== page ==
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Kaleidoscopic Novel Woven Around Syrian History
By DANIEL HUGH-JONES
The Dark Side of Love
By Rafik Schami
Interlink Books, 2009, 900 pp.
“The Dark Side of Love,” a massive and kaleidoscopic novel by the Syrian-born Rafik Schami, comes to us translated from the German, since its author has lived in Germany as an exile from his native Syria for almost 40 years. And yet there is an elegiac tone to the novel that makes clear how much its author misses Damascus and Syria, the land of his birth. It is perhaps due to the almost palpable sense of love for a land little seen that “The Dark Side of Love” is reminiscent at times of Charles Dickens, or the Brazilian, Jorge Amado, two other writers whose works are inseparable from the cities they celebrated and who also wrote on this scale.
Although Schami bookends the novel with an introduction and resolution that might suggest a detective novel (on page six a bus driver discovers the body of a murdered secret policeman, and in the antepenultimate chapter we witness the murderer set off to kill his victim), the scope of the intervening 800 pages verges on the epic. The novel tells the story of two star-crossed lovers from a small Christian village outside Damascus, each from one of the village’s two main families, the Shahins and the Mushtaks, one Orthodox and one Catholic, who have been fighting a blood feud for a century and who would willingly kill even their own children to forestall a marriage with their enemies.
The threads of the story of the lovers and their families are, however, woven into nothing less than a social and political history of Syria over the 20th century, and Schami is ever awake to the parallels between the small scale and the large. The hero’s boyhood miseries in a Catholic monastery are subsequently replicated on a grand scale when he is thrown into the Syrian gulag for his political dissent, and both episodes reveal the moral equivalence of his tyrannical father and the succession of dictators in political power. It is immensely to the author’s credit that his descriptions of grand politics are as enthralling as the tales of murderous skullduggery in a tiny village riven by hatred.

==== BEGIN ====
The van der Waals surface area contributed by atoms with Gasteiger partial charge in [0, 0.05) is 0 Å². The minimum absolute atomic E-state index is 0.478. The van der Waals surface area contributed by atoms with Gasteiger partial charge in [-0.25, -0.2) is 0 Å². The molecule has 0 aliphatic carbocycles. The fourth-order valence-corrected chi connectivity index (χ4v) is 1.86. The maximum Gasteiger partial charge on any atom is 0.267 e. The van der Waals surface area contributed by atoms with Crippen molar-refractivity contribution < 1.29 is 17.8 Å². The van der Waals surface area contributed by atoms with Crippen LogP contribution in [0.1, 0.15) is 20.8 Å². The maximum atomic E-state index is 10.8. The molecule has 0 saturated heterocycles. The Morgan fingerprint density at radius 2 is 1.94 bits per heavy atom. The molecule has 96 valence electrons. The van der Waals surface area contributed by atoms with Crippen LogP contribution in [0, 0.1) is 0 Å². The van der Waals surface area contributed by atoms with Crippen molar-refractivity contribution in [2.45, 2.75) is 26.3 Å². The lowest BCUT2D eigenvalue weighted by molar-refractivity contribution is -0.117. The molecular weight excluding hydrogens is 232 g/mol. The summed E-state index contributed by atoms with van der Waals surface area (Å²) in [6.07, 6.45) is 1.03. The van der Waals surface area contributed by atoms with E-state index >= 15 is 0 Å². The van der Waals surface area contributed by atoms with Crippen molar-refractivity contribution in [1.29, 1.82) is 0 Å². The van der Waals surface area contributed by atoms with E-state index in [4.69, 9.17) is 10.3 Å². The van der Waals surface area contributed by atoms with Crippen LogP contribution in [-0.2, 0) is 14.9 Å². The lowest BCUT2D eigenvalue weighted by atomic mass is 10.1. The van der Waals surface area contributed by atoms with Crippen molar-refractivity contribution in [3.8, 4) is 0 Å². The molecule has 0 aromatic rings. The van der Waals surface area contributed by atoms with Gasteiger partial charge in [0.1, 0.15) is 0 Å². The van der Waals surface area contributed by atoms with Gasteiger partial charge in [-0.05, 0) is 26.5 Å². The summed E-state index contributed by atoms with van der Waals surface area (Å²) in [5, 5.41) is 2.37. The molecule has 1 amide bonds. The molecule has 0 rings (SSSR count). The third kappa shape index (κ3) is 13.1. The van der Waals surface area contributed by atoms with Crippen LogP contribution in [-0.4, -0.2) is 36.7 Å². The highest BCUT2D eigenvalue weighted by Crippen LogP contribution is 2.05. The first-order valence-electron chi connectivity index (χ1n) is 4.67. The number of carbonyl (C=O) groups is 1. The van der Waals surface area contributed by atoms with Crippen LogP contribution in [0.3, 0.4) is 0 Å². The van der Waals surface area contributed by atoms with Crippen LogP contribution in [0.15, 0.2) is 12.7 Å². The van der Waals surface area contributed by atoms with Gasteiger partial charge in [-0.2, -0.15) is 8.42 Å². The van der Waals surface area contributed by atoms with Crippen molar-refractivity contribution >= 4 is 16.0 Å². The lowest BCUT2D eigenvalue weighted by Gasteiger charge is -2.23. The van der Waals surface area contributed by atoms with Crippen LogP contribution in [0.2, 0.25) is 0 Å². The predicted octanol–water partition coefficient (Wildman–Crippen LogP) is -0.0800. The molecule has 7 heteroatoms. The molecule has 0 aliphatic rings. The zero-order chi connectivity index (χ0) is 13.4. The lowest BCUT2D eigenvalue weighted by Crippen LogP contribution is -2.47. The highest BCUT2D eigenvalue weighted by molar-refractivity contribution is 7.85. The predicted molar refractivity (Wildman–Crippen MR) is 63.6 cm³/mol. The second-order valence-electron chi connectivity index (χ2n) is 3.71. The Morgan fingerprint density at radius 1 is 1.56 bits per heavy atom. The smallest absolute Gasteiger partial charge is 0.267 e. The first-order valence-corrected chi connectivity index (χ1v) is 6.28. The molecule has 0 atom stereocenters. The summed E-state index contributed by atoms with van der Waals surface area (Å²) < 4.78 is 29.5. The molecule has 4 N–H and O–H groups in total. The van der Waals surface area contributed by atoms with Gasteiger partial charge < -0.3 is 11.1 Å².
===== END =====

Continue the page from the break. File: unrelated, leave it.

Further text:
Incidentally, I should point out that my use of the word “tales” is intentional. Myth and magic are seamlessly worked into the novel as a whole, and one cannot read this book without being made aware of its kinship to traditions of oral storytelling and such works as “The Arabian Nights” or the “Kalila wa Dimna.” Like such works, “The Dark Side of Love” is composed of many (almost 300) short chapters – some no more than a few pages in length – and the result might have been fragmented, but such is Schami’s skill that the work is immensely greater than the sum of its parts. As with a mosaic or a fine rug, the sweep of its narrative comes better into focus when we step back from its details and engage with the whole.
Finally, it would be churlish to ignore Anthea Bell’s admirably lucid translation which never comes between us and this fine novel.
This review appears in Al Jadid, Vol. 15, no. 61 (2009)
Copyright (c) 2009 by Al Jadid